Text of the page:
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Pursuits
Businessweek

What If the Museum of Ice Cream Is the Future of Retail?

The interactive “museums” you love to hate are laughing all the way to the bank.

Customers shop and take pictures in front of ice cream freezers stocked with The Pint Shop brand ice cream pints. Flavors include Cherrylicious, Vanillionare, and Nana Banana.

Customers shop and take pictures in front of ice cream freezers stocked with The Pint Shop brand ice cream pints. Flavors include Cherrylicious, Vanillionare, and Nana Banana.

Photographer: David Williams for Bloomberg Businessweek

At the Museum of Ice Cream, patrons can ride in an ice cream sandwich swing, swim in a pool of plastic ice cream ­sprinkles, and seesaw on a giant ice cream scoop. But you already knew that. Its often sold-out installations are extensively documented on the Instagram feeds of David Beckham, Beyoncé, and the thousands of noncelebrities lucky enough to get in.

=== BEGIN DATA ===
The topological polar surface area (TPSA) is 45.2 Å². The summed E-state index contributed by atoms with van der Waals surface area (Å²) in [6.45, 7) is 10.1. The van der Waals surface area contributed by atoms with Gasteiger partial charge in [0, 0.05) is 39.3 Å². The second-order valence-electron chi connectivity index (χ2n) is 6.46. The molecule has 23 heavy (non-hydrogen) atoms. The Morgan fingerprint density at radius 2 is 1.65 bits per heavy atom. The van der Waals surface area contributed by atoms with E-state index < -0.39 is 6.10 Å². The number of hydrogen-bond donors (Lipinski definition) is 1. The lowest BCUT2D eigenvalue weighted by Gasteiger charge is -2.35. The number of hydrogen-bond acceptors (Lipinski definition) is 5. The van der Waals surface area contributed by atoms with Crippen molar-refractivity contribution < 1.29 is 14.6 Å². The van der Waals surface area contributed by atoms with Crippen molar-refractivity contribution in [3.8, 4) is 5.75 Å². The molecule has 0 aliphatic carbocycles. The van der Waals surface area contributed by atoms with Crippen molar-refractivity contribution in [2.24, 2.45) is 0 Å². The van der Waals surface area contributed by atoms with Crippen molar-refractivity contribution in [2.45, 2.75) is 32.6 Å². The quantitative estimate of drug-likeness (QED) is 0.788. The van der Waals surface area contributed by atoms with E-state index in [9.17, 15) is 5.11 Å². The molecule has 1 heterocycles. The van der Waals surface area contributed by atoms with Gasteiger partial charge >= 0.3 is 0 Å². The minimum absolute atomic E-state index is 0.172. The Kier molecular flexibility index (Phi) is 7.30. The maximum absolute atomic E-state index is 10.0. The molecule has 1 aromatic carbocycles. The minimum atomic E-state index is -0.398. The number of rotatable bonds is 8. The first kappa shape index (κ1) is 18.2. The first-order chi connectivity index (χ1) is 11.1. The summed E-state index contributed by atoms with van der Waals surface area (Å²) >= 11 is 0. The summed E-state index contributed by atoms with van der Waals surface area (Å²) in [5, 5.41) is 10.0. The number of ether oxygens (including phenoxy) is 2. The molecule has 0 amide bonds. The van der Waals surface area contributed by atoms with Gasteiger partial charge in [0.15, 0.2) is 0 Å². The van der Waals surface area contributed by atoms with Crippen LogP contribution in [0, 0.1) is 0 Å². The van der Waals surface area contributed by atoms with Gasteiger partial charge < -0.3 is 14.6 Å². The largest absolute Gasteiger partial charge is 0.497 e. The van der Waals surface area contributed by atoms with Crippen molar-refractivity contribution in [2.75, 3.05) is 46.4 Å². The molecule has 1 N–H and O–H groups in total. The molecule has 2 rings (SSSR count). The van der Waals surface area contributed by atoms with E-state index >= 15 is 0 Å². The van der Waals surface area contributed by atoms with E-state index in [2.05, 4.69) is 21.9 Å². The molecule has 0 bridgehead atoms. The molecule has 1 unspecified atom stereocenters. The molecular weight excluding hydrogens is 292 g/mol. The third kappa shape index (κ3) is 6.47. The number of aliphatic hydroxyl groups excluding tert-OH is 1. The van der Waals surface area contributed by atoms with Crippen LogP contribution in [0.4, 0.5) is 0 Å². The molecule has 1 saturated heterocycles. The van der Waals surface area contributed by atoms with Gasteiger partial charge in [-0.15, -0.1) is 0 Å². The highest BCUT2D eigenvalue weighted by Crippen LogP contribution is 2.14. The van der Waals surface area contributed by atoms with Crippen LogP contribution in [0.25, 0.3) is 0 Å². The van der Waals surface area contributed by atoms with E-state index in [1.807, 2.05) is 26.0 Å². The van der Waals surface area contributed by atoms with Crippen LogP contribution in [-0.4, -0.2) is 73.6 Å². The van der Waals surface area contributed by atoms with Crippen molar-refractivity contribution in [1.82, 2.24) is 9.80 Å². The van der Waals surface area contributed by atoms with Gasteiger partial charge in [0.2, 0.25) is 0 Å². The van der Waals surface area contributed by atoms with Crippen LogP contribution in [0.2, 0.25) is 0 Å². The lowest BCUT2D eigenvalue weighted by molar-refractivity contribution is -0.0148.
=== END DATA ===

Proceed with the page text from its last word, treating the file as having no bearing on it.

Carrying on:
Contrary to its name, the Museum of Ice Cream, a pop-up attraction now in San Francisco, isn’t a museum. It’s more like a playground with no age limit. It’s also the most visible end of a growing movement that’s blurring the line between shopping and entertainment. Rosé Mansion, which opened on July 12 in New York, is a two-story celebration of the pink drink with rooms of rose petal baths and décor resembling Champagne bubbles. Candytopia, a real-life Candy Land with a marshmallow pit and edible confection samples, opens Wednesday in New York with another Bay Area pop-up in September.